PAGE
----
General African Cichlid Discussion • Cichlid salt, Tang Buffer & Epsom salt

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Cichlid salt, Tang Buffer & Epsom salt

Postby Tangcol » Mon Apr 21, 2008 12:54 pm

I've been adding Epsom Salt to my tank on the amount of 1 Tbs per 5 gallons of water changed. I also add the recommended amount of Cichlid Salt per SeaChem's instructions. However I stopped adding Buffer where I have been adding the Epsom Salt. Should I still be adding the Tang Buffer along with the Epsom salt?

Thanks For your help!

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Joined: Fri Jan 11, 2008 11:25 am
Location: Portland, Maine

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Postby geoff_tropheus » Mon Apr 21, 2008 5:54 pm

The seachem buffer will help with pH, KH (carbonate hardness) , and GH.

Your epson salt will only help with GH (general hardness - magnessium)

I would only use the seachem buffer as your staple buffer, and only if your tap water source is below 8.0

Epson salt is, in my opinion, not needed unless you got issues with diet or bloat.

Make certain your performing weekly or bi-weekly waterchanges that are keeping to pH above mid-sevens for certain.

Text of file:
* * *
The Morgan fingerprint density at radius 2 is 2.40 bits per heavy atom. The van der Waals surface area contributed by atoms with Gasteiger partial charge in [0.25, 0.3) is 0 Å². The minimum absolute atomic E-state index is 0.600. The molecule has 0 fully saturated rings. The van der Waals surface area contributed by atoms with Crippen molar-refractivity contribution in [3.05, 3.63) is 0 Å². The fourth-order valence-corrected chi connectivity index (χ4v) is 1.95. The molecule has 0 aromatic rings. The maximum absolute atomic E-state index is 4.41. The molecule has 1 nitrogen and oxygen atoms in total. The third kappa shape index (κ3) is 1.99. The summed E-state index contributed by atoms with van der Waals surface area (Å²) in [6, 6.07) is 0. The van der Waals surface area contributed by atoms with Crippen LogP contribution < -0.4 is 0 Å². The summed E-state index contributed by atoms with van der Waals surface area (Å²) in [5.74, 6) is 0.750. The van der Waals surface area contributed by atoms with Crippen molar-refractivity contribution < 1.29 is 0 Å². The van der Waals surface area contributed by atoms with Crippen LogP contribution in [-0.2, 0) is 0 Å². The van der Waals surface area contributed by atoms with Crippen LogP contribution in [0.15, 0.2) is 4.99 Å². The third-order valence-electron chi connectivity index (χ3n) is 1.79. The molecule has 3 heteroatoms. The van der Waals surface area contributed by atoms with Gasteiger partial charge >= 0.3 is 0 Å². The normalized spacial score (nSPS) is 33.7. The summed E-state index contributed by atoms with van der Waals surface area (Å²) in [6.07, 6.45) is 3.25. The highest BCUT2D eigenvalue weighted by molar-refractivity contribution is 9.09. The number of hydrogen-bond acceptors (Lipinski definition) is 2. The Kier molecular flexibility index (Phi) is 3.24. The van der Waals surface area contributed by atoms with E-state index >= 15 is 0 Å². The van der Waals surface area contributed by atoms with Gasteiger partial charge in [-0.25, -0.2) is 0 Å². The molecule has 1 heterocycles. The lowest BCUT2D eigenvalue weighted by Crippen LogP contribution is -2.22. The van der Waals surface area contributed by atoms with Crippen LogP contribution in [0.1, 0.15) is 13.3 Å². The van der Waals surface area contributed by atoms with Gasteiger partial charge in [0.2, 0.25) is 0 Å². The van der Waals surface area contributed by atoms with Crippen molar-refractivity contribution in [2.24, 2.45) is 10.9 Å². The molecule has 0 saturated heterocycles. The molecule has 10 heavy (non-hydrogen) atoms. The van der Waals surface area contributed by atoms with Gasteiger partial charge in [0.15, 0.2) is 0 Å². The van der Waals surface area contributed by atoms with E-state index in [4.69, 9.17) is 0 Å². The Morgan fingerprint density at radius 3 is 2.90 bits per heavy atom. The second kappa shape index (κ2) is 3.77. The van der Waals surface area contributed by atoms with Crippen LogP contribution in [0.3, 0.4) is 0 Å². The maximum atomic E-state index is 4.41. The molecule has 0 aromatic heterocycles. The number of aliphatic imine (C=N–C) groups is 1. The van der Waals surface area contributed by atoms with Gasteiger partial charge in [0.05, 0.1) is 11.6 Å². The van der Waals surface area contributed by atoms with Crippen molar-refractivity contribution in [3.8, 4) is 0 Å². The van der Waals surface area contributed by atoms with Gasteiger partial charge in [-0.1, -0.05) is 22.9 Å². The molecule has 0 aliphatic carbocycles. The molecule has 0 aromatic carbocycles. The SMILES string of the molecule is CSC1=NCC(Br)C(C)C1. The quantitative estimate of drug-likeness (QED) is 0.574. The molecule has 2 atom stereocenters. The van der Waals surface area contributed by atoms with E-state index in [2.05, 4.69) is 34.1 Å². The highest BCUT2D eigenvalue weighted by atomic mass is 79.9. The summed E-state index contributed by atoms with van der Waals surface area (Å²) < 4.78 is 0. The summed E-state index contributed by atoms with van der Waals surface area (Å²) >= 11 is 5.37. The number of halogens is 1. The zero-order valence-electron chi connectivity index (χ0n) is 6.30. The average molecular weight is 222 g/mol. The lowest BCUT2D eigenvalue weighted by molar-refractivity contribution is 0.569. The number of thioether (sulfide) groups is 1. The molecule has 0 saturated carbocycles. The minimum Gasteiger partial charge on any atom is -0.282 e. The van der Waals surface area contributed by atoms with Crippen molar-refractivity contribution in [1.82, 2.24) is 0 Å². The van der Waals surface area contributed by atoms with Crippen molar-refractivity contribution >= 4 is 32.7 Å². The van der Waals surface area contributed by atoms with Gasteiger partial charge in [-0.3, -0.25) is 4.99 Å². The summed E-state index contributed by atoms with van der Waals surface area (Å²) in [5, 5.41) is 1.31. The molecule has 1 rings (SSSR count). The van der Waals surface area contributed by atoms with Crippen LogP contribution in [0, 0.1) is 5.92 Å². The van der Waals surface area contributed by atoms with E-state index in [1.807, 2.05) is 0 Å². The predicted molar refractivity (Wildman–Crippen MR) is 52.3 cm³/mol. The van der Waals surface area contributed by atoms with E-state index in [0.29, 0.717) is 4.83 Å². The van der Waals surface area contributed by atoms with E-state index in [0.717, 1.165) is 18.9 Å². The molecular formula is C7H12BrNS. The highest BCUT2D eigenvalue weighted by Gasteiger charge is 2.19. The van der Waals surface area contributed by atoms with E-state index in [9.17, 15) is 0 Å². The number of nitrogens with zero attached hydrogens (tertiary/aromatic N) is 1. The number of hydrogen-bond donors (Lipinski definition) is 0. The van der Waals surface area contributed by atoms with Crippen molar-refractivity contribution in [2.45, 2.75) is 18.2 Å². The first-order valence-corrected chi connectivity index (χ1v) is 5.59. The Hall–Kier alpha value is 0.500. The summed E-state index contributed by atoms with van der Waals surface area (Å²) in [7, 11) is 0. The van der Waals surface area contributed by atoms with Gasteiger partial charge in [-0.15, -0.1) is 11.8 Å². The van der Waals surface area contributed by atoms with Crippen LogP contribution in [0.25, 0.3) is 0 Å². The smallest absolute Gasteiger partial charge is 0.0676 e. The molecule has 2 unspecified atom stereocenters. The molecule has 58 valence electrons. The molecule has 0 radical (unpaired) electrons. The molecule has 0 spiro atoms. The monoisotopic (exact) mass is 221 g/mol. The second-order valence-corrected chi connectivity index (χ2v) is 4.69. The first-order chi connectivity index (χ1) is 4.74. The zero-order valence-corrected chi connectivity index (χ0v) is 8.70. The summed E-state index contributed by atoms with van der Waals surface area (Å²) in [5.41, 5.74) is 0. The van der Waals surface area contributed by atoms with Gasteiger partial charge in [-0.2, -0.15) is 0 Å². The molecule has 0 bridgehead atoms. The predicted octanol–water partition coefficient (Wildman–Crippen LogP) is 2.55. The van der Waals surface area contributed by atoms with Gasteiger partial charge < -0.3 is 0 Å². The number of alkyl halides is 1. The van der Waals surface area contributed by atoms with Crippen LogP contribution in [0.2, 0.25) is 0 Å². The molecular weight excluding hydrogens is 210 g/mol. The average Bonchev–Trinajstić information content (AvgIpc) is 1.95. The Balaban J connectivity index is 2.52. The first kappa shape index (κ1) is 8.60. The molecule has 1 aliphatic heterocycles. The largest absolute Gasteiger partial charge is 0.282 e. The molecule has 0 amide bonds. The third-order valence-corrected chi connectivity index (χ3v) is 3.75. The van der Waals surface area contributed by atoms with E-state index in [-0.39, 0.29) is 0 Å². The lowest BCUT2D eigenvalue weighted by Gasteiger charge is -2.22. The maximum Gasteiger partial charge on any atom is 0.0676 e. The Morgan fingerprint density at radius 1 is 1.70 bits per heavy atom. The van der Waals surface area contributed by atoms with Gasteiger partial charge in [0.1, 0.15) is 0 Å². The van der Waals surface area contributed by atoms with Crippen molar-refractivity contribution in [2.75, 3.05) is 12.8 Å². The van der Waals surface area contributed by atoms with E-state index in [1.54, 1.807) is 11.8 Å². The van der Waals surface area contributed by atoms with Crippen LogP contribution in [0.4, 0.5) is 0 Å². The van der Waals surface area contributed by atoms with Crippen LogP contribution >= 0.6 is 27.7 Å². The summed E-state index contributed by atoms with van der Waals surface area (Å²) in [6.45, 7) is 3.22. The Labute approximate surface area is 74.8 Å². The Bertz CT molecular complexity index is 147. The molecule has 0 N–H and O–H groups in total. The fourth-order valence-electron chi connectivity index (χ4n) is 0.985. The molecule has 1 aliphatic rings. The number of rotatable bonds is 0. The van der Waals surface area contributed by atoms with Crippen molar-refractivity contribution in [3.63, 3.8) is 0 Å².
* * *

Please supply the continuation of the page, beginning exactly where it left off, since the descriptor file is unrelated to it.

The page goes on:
Hope this helps..

Geoff
300G Petrochromis Trewavasae & Tropheus Lunangwa
300G Petrochromis Orthognathus Tri-Color & Tropheus Kambwimba
180G Karilani Island Duboisi & Rutunga & Katoto
180G Ikola
150G mpimbwe Red Cheek
150G brichardi Ujiji
115G annectens Kekese
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Postby Tangcol » Tue Apr 22, 2008 6:48 am

geoff_tropheus wrote:The seachem buffer will help with pH, KH (carbonate hardness) , and GH.

Your epson salt will only help with GH (general hardness - magnessium)

I would only use the seachem buffer as your staple buffer, and only if your tap water source is below 8.0

Epson salt is, in my opinion, not needed unless you got issues with diet or bloat.

Make certain your performing weekly or bi-weekly waterchanges that are keeping to pH above mid-sevens for certain.

Hope this helps..

Geoff